22. 3. 2019
You probably already heart about the latest buzzword #microservices. Ask 10 developers and you are likely to get 12 different answers. So let's dig a little bit more into it and allow me to help you better understand this concept with some real world examples.
Microservices is architectural style that structures an application as a collection of loosely coupled services. In a microservices architecture, services are fine-grained and the protocols are lightweight. The benefit of decomposing an application into different smaller services is that it improves modularity. This makes the application easier to understand, develop, test, and become more resilient to architecture erosion. Source: Wikipedia
Basically microservice is a unique, independent piece of your business logic which is loosely coupled with the rest of the system. You can maintain and test it separately as well as deploy its own version to production. That brings you several benefits but few limitations too.
There are several reasons why developers adopt this architecture into their systems so much. The main of them are usually current monolithic applications which are hard to maintain, test and deploy. Also maybe you want to use a different programming language or framework for a single use case you have but the monolith is not allowing you to do that. Here come the benefits of microservices.
Microservices are small and contain only a limited amount of your business logic so it's much easier to maintain them or even rewrite them completely if you need. In such small codebase it is very quick and easy to perform changes and still keep the code clean. Also, documenting and testing the service is way easier. With well designed microservice architecture your system becomes more robust and reliable. If one service goes down the rest of the system can still work as expected.
Last but not least, big advantage is parallelism of work. With microservices you can easily decouple your new feature into smaller tasks. Even if they are performed on different services, they can be worked on simultaneously by the team. Smaller tasks usually lead to more accurate estimates and better architectural decisions.
Lot of small independent pieces that talk to each other bring of course several challenges which are necessary to mention. One of the biggest is of course code duplicity. Usually, it is at least some boilerplate code for logging, configuration and so on. This is not the end of the world because you are not changing those parts of your app so often. However, if you find yourself to copy & paste several files between services, it's good to start thinking about extracting part of your logic into shared library or so.
Another problem which you can face is increasing complexity of your system. Flexibility in scaling only specific parts of your system comes usually with more operational cost. Also testing the whole system end to end is getting little bit more difficult. In some cases it is not a huge problem and teams can handle it with ease. On the other hand make sure you understand all the consequences that come with growing numbers of microservices.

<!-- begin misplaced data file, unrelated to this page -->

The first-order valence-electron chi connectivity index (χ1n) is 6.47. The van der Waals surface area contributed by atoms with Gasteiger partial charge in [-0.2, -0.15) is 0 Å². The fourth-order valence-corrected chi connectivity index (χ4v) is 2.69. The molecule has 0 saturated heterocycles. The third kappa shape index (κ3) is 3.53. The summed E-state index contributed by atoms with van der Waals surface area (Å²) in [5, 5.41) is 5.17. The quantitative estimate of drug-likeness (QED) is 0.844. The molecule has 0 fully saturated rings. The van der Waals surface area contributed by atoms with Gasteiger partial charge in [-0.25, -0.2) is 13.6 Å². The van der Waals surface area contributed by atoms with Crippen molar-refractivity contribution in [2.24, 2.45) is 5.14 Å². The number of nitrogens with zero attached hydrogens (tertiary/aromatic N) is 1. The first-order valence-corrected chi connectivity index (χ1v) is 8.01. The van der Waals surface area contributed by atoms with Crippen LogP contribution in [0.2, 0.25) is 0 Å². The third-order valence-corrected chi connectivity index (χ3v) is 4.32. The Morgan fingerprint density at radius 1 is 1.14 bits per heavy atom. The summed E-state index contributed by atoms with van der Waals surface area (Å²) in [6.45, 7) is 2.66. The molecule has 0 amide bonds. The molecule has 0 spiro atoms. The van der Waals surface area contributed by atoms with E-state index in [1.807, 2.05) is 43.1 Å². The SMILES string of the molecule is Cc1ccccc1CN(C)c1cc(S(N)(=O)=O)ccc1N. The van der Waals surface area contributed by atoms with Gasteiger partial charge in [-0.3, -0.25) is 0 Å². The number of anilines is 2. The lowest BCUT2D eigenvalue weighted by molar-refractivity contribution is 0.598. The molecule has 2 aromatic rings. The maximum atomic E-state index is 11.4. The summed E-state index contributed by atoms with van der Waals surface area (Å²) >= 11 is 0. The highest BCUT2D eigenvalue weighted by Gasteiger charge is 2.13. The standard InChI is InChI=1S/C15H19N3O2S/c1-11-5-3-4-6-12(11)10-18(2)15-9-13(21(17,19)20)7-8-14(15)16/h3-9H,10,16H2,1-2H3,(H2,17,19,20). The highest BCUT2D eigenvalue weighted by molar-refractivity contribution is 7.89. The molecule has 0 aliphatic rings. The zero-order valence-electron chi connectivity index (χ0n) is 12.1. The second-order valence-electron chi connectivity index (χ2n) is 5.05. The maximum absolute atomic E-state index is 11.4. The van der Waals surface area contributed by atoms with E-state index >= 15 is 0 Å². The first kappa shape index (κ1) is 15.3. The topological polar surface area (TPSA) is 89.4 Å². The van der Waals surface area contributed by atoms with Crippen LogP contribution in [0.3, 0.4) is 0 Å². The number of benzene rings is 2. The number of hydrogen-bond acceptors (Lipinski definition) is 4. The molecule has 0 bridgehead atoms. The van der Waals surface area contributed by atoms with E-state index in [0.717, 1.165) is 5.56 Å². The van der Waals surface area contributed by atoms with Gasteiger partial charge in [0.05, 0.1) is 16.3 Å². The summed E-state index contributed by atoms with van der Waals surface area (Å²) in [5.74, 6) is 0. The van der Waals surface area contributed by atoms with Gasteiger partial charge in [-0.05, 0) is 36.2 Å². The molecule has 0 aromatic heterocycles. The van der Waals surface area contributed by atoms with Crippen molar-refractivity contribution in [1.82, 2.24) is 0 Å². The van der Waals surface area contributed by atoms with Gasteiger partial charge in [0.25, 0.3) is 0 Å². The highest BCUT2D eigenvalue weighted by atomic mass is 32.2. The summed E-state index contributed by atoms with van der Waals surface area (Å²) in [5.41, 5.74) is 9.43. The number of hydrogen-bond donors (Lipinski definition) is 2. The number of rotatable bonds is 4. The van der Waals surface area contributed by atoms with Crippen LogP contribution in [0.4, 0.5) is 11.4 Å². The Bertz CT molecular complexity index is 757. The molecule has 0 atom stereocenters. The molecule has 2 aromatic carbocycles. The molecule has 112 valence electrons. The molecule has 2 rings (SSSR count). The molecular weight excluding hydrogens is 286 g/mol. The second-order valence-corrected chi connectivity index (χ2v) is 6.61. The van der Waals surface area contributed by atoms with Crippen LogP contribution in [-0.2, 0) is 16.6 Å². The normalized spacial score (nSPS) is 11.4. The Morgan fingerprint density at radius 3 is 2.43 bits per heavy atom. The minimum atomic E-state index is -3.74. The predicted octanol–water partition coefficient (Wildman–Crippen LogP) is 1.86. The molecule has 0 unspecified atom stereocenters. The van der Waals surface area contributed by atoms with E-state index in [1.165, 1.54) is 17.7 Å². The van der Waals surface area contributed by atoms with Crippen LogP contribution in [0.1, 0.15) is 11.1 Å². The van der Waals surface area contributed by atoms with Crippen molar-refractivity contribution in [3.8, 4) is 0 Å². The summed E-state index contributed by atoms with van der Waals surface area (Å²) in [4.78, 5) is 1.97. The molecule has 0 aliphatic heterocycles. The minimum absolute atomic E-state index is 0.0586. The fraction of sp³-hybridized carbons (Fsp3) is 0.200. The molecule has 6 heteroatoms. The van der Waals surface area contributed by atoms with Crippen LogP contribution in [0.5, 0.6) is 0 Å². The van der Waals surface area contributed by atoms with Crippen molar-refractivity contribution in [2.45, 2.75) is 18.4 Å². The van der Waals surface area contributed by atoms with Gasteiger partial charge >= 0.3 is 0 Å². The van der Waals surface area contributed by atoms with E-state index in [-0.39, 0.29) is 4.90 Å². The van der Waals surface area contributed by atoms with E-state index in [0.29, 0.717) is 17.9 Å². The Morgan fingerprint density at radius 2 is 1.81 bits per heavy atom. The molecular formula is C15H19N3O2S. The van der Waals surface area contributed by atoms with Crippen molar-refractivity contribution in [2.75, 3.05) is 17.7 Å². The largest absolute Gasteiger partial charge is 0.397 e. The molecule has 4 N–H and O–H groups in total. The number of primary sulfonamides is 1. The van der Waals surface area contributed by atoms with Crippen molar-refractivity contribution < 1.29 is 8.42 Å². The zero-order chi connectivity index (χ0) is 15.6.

A good example of considering a monolithic architecture would be a start of a brand new project. at the beginning you usually don't know what features you will need in the future so it's totally OK to put your new project in a single codebase since you are working on MVP. When you start identifying clear use cases and understand better the problem you are solving, it's the right time to start thinking about microservices.
Speaking about monolithic software probably you are wondering: "How should I start?" Well, it depends on your current codebase a lot. However, let's mention a few techniques which you can apply to kickstart this process.
Usually the best piece of business logic you can move to your first microsevice should be the one which causes you the most issues. It doesn't have to only be performance and scaling issues but also testing and maintainability. If you are touching specific part of your business logic way more often than the rest of the system, it sounds like the perfect candidate for separation into its own service. There are many examples of business logic like that:
Do not expect to change your current system into microservices overnight. It is usually not even beneficial to make such a big change quickly if your app is working just fine. Much better way is to slowly move pieces of your business logic one by one into independent services and use that time to design a robust API between them to improve what is currently working OK. Also, you should consider all new features in a way of microservices.
If you keep pushing this direction long enough, you will find yourself transforming your app into small pieces talking to each other with only a small codebase of the old monolith. In this situation, you can perform a few refactorings and start calling it just another microservice too.
Transforming a monolithic architecture into microservices is not a simple task to do. It usually takes a long time depending on the codebase size. However, as your business grows and you need to be more flexible and reliable with your software, the benefits often critically overshadow the limitations we discussed. Microservices also help you maintain your technical debt way better so you can focus on your business and not fight your monolithic codebase.
At Codeac we work with our clients on daily basis on issues like finding the perfect candidates for refactoring or extracting a piece of business logic into its own microservice. Try Codeac and improve your code quality today.